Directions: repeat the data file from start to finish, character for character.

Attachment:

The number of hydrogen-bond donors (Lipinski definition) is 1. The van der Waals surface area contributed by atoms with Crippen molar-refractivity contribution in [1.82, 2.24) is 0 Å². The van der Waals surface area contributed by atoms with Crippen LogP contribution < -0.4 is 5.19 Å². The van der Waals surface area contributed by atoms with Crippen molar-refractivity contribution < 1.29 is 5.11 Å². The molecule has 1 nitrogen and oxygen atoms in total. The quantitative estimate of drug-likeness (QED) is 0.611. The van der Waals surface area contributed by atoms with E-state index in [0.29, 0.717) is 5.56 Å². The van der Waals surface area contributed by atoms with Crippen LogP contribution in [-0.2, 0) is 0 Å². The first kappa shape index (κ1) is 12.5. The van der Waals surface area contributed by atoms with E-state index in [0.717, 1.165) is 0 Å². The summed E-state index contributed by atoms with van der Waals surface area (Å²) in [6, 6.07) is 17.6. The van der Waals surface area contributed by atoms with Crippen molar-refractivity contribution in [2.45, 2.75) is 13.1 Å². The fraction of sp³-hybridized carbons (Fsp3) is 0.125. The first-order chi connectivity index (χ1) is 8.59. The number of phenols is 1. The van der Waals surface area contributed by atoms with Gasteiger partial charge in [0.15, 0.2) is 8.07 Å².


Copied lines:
The number of hydrogen-bond donors (Lipinski definition) is 1. The van der Waals surface area contributed by atoms with Crippen molar-refractivity contribution in [1.82, 2.24) is 0 Å². The van der Waals surface area contributed by atoms with Crippen LogP contribution < -0.4 is 5.19 Å². The van der Waals surface area contributed by atoms with Crippen molar-refractivity contribution < 1.29 is 5.11 Å². The molecule has 1 nitrogen and oxygen atoms in total. The quantitative estimate of drug-likeness (QED) is 0.611. The van der Waals surface area contributed by atoms with E-state index in [0.29, 0.717) is 5.56 Å². The van der Waals surface area contributed by atoms with Crippen LogP contribution in [-0.2, 0) is 0 Å². The first kappa shape index (κ1) is 12.5. The van der Waals surface area contributed by atoms with E-state index in [0.717, 1.165) is 0 Å². The summed E-state index contributed by atoms with van der Waals surface area (Å²) in [6, 6.07) is 17.6. The van der Waals surface area contributed by atoms with Crippen molar-refractivity contribution in [2.45, 2.75) is 13.1 Å². The fraction of sp³-hybridized carbons (Fsp3) is 0.125. The first-order chi connectivity index (χ1) is 8.59. The number of phenols is 1. The van der Waals surface area contributed by atoms with Gasteiger partial charge in [0.15, 0.2) is 8.07 Å².